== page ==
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Challenging 365 Day Sentences

Mission Statement

It has long been an entrenched (and erroneous) practice in Washington State for judges to routinely impose  365 day sentences, with 364 days “suspended”, in gross misdemeanor offenses.  This practice can, an often does have enormous consequences for non-citizen defendants.  Many of the most frequently charged gross misdemeanor offenses (theft and assault) are transformed into “aggravated felonies” under immigration law where a sentence of one year or more is imposed, regardless of time suspended.  This triggers the most drastic consequences under immigration law, which could be avoided with a sentence of even one day less (364 days, with 363 suspended.)

These materials are intended to provide guidelines and information to defenders to assist them in filing a RALJ appeal of a 365 day sentence imposition.  They are intended to facilitate a change in practice and procedure in courts where the court is routinely making such impositions and refusing to consider imposing anything less than 365 days.  While we believe these materials support challenging the practice of routine imposition of 365 day sentences in all cases, they specifically address the issue in relation to immigration law and the immigration consequences of doing so.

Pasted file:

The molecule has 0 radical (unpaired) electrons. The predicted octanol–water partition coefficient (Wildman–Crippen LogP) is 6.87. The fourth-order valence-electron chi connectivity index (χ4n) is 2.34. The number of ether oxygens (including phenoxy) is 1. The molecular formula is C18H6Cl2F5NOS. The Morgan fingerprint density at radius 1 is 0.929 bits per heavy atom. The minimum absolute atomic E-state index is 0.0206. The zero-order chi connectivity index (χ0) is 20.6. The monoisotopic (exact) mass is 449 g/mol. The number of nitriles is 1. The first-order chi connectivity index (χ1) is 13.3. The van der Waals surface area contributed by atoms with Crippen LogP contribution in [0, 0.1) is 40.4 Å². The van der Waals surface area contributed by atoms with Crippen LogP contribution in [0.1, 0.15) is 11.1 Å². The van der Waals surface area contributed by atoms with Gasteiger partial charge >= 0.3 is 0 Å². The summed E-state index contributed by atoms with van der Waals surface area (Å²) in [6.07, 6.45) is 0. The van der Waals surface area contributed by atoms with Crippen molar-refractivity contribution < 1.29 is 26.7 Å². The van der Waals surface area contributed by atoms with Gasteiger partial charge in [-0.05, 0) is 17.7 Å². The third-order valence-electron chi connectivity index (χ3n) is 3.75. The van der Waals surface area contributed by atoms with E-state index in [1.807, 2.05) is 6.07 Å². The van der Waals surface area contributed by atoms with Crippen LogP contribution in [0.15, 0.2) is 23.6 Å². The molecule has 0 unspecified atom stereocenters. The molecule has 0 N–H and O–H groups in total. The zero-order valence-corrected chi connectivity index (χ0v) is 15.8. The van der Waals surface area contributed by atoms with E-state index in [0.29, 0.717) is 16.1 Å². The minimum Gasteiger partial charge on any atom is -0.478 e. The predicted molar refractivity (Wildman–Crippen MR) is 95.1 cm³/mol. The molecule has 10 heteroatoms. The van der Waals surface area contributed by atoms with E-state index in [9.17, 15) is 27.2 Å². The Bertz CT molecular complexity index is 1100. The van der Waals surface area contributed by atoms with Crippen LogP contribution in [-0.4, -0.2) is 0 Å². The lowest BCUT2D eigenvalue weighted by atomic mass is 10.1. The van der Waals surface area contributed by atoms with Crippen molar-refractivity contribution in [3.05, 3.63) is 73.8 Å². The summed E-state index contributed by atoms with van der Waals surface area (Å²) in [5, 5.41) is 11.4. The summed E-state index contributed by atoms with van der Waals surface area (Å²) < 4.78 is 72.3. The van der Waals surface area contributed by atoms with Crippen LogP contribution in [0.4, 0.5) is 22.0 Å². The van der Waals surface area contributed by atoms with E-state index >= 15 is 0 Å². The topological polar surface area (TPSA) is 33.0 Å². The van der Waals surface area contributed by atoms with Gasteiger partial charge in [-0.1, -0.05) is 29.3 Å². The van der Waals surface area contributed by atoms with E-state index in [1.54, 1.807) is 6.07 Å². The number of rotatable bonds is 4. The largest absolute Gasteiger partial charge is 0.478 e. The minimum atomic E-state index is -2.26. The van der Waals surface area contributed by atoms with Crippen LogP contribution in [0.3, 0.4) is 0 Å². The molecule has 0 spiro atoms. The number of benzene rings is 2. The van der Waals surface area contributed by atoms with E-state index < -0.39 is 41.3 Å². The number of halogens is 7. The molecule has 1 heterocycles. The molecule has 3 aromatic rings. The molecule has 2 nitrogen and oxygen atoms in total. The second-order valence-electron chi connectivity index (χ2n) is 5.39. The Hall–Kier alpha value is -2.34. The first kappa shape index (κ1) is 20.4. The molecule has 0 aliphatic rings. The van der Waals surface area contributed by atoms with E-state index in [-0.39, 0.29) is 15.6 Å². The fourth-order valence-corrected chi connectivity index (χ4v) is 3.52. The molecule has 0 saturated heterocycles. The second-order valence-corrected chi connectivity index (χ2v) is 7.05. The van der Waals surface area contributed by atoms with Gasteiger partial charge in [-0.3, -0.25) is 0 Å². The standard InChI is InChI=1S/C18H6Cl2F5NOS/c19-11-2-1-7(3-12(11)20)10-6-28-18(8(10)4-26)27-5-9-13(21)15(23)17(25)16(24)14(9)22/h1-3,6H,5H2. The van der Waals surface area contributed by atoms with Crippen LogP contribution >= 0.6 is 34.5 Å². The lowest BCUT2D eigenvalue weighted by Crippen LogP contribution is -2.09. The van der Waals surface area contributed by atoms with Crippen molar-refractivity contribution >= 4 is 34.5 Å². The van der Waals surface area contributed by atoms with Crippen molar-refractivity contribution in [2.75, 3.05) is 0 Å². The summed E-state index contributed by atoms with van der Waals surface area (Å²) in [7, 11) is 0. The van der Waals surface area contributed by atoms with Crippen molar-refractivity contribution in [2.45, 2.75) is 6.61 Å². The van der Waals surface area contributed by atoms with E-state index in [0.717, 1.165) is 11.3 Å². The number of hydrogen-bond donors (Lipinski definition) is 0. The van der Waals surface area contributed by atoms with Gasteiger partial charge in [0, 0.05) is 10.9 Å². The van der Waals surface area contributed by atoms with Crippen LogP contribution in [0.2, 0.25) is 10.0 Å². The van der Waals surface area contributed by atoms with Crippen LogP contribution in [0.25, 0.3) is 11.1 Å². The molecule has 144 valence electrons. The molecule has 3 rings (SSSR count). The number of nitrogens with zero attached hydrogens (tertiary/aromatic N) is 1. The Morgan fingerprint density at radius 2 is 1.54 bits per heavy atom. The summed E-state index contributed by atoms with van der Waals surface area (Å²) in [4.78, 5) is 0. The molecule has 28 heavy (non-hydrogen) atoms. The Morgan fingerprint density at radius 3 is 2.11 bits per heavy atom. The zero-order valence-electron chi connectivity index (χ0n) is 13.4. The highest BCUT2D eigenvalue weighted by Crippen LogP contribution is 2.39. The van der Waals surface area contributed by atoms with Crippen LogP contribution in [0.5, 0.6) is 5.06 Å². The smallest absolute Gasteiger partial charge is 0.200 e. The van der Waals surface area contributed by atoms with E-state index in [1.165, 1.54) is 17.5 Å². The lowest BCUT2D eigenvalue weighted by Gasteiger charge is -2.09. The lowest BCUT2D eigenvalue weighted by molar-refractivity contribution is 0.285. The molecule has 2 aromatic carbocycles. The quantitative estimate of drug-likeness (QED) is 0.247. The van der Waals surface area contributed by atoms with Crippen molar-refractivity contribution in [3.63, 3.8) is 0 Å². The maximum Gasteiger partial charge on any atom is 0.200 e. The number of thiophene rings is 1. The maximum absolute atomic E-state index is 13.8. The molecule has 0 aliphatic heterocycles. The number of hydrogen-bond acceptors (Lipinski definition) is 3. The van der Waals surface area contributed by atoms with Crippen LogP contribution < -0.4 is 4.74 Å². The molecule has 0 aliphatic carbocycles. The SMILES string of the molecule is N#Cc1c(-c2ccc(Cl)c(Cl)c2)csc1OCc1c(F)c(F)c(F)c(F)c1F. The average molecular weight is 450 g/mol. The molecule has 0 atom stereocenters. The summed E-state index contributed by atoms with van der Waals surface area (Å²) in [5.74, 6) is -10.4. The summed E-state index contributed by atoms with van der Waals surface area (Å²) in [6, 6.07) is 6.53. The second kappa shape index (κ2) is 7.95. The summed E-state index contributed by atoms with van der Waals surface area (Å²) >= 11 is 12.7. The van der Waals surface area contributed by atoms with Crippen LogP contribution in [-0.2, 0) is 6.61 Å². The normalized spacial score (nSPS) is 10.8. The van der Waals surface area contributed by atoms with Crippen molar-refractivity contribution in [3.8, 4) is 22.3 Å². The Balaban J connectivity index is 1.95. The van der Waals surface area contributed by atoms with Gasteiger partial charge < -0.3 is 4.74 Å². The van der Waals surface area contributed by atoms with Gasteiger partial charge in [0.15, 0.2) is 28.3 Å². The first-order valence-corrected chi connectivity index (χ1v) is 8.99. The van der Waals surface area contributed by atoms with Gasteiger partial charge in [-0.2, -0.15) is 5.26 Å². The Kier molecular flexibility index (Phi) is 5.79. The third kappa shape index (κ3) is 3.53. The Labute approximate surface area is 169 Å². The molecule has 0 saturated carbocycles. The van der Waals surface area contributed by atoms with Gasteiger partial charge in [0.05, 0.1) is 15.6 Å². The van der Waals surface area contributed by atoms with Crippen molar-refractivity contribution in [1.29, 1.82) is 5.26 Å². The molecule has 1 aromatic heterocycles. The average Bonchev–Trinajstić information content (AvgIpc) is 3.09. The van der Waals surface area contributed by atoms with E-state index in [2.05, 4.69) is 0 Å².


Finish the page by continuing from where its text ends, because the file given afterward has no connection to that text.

At the trial level, you can use the sentencing motion and brief

EAC Opinion 10-30 August 27, 2010, opinion of the Ethics Advisory Committee addressing blanket sentencing policies.

WDA Misdemeanor Sentencing Memo – 10-14-10 8-page memo for defenders, judges & prosecutors outlining relevant misdemeanor sentencing issues relating to blanket sentencing practices and noncitizen defendants.

SSB 5168 Final Bill

SSB 5168 Practice Advisory on Misdemeanor Sentence Amendments

Letter from Justice Madsen Re: 365 Day Sentences

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